In December 1947 she transferred to the bigger company at Covent Garden, where immediately on arriving she danced the lead of Les Sylphides with Alexis Rassine – "an undreamed of promotion," she said. But at the other extreme, she often had to appear as a member of the corps de ballet, something she had managed to avoid with the junior company.
Ninette de Valois had noticed her unusual promise, especially her elevation – not a strong point among English dancers – and her natural flow of movement. it was this technical brilliance which, in 1962, was at the root of an episode of one-upmanship which she admitted had been "naughty" but "also great fun". it followed Nureyev's performance of Giselle during which he had amazed his audience by inserting a series of entrechats-six in a second-act solo. Nerina, performing Swan Lake and knowing Nureyev to be in the audience, substituted 32 entrechats-six for Black Swan's famous 32 fouettés. (The postscript though, that Nureyev stormed out of the theatre, is apocryphal.)
Her special qualities also informed the composition of her first created role at Covent Garden. When Ashton cast her as the Spring Fairy in his new Cinderella (1948), he made her listen to the music and tell him what it suggested. She told him, "the bursting of buds", and the result was a dazzling cascade of steps that held the audience riveted. Although Nerina was the stylistic opposite of the lyrical Fonteyn, Ashton would go on to give her many other created roles – Homage to the Queen, Variations on a Theme of Purcell, Birthday Offering – and also the leads in some of his existing ballets, such as Cinderella, Sylvia and Ondine.
She excelled in ballets by Mikhail Fokine: among them, The Firebird, Carnaval and Petrushka, as well as Les Sylphides. Léonid Massine chose her to dance the title role in his 1947 production of Mam'zelle Angot and the Can-Can dancer in his Boutique Fantasque. if many of these were demi-caractère ballets, she could also rise to the challenge of grand classical parts, as she showed with the rich clarity of her Aurora in The Sleeping Beauty.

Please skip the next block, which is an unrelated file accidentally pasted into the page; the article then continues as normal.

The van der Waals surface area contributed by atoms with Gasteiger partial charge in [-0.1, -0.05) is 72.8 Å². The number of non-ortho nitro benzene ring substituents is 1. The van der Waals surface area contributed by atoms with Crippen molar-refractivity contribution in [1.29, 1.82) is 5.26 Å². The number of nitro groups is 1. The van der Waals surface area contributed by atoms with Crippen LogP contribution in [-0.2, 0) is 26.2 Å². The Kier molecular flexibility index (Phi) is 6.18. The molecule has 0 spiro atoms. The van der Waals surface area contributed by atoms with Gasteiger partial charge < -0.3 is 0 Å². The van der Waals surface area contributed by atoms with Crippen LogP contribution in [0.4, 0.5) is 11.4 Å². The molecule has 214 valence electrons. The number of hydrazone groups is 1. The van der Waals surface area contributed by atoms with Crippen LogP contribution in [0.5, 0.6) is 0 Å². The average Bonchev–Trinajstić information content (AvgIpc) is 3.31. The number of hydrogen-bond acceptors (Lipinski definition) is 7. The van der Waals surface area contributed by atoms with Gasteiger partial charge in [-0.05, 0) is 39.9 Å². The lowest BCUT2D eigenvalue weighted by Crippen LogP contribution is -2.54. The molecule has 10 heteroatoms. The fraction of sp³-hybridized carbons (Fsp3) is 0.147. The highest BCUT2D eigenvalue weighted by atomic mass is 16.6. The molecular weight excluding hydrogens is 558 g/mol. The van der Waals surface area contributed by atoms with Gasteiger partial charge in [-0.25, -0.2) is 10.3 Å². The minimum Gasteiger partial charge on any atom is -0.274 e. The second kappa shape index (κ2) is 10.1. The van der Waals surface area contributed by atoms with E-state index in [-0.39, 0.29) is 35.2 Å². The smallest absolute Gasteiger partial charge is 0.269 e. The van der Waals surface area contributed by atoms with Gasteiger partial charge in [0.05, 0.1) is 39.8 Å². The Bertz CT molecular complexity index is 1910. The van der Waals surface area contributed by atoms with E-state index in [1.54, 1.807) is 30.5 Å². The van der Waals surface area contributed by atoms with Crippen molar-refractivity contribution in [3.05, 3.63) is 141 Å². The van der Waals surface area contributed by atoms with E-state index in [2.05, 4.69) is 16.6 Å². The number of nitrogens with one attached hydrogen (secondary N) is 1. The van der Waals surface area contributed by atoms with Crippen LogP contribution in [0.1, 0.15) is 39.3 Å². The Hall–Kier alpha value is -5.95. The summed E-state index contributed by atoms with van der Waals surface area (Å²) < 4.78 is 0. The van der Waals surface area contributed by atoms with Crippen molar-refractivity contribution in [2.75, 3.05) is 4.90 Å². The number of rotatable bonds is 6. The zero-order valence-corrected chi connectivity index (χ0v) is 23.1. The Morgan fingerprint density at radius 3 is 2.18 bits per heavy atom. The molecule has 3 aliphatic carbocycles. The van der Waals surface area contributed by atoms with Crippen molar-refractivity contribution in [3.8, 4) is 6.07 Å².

In 1954 Ninette de Valois gave Nerina the lead role in her new production of Coppélia; and then in 1960 came La Fille mal gardée, dancing opposite David Blair, a regular partner. The same year she became the second dancer from a British company to be invited to appear in Russia, guesting in Swan Lake in Moscow and, in 1961, in Giselle in Leningrad. The Russians were impressed by her commitment to learning their versions of these ballets, using every last minute to rehearse.
In 1965 she accepted an invitation to perform the lead in Home, created for her and Western Theatre Ballet by Peter Darrell. The playwright John Mortimer's scenario about life in a mental home, combined with Darrell's gritty intensity, might have been against type, but she fitted in well. She also did a lot of television work, including a filmed version of La Fille mal gardée with Blair in 1962, and Laurencia pas de six, dancing with Nureyev in his own production, in 1964.
She stopped performing with the Royal Ballet in 1968 and continued making occasional gala appearances for another year before retiring completely and moving to the South of France. Married from 1956 to an entrepreneur, Charles Gordon, she always gave her gala fees to ballet charities. To the Greater London Council she donated an abstract statue, titled Zemran, which now stands near the Queen Elizabeth Hall in the South Bank Centre. Her memories, with additional essays by friends and colleagues, are collected in Clement Crisp's Ballerina: portraits and impressions of Nadia Nerina (1975).
Nadine Judd (Nadia Nerina), ballerina: born Cape Town, South Africa 21 October 1927; married 1956 Charles Gordon; died Beaulieu-sur-Mer, France 6 October 2008.